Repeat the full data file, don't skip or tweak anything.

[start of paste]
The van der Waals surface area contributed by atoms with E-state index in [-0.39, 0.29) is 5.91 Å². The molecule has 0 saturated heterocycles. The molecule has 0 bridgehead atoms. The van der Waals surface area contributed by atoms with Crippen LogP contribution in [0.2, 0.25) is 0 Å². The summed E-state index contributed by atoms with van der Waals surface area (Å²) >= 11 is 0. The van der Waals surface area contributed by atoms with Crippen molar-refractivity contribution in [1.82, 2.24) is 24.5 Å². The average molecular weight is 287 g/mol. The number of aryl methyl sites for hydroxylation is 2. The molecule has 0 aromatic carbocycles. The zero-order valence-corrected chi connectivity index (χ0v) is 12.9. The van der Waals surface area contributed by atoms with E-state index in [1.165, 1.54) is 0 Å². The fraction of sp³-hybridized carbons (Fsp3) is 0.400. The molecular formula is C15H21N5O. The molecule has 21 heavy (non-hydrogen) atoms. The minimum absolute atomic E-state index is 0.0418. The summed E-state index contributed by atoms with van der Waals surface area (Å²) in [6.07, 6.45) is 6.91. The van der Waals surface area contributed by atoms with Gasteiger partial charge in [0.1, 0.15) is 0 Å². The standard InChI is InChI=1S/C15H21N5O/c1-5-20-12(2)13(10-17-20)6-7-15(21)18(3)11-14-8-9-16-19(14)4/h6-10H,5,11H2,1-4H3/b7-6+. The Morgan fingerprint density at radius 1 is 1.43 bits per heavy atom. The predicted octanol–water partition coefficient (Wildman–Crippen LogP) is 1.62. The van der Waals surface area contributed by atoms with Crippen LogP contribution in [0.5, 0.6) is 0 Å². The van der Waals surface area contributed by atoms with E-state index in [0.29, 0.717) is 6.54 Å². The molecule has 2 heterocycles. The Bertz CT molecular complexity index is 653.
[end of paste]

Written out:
The van der Waals surface area contributed by atoms with E-state index in [-0.39, 0.29) is 5.91 Å². The molecule has 0 saturated heterocycles. The molecule has 0 bridgehead atoms. The van der Waals surface area contributed by atoms with Crippen LogP contribution in [0.2, 0.25) is 0 Å². The summed E-state index contributed by atoms with van der Waals surface area (Å²) >= 11 is 0. The van der Waals surface area contributed by atoms with Crippen molar-refractivity contribution in [1.82, 2.24) is 24.5 Å². The average molecular weight is 287 g/mol. The number of aryl methyl sites for hydroxylation is 2. The molecule has 0 aromatic carbocycles. The zero-order valence-corrected chi connectivity index (χ0v) is 12.9. The van der Waals surface area contributed by atoms with E-state index in [1.165, 1.54) is 0 Å². The fraction of sp³-hybridized carbons (Fsp3) is 0.400. The molecular formula is C15H21N5O. The molecule has 21 heavy (non-hydrogen) atoms. The minimum absolute atomic E-state index is 0.0418. The summed E-state index contributed by atoms with van der Waals surface area (Å²) in [6.07, 6.45) is 6.91. The van der Waals surface area contributed by atoms with Gasteiger partial charge in [0.1, 0.15) is 0 Å². The standard InChI is InChI=1S/C15H21N5O/c1-5-20-12(2)13(10-17-20)6-7-15(21)18(3)11-14-8-9-16-19(14)4/h6-10H,5,11H2,1-4H3/b7-6+. The Morgan fingerprint density at radius 1 is 1.43 bits per heavy atom. The predicted octanol–water partition coefficient (Wildman–Crippen LogP) is 1.62. The van der Waals surface area contributed by atoms with Crippen LogP contribution in [0.5, 0.6) is 0 Å². The van der Waals surface area contributed by atoms with E-state index in [0.29, 0.717) is 6.54 Å². The molecule has 2 heterocycles. The Bertz CT molecular complexity index is 653.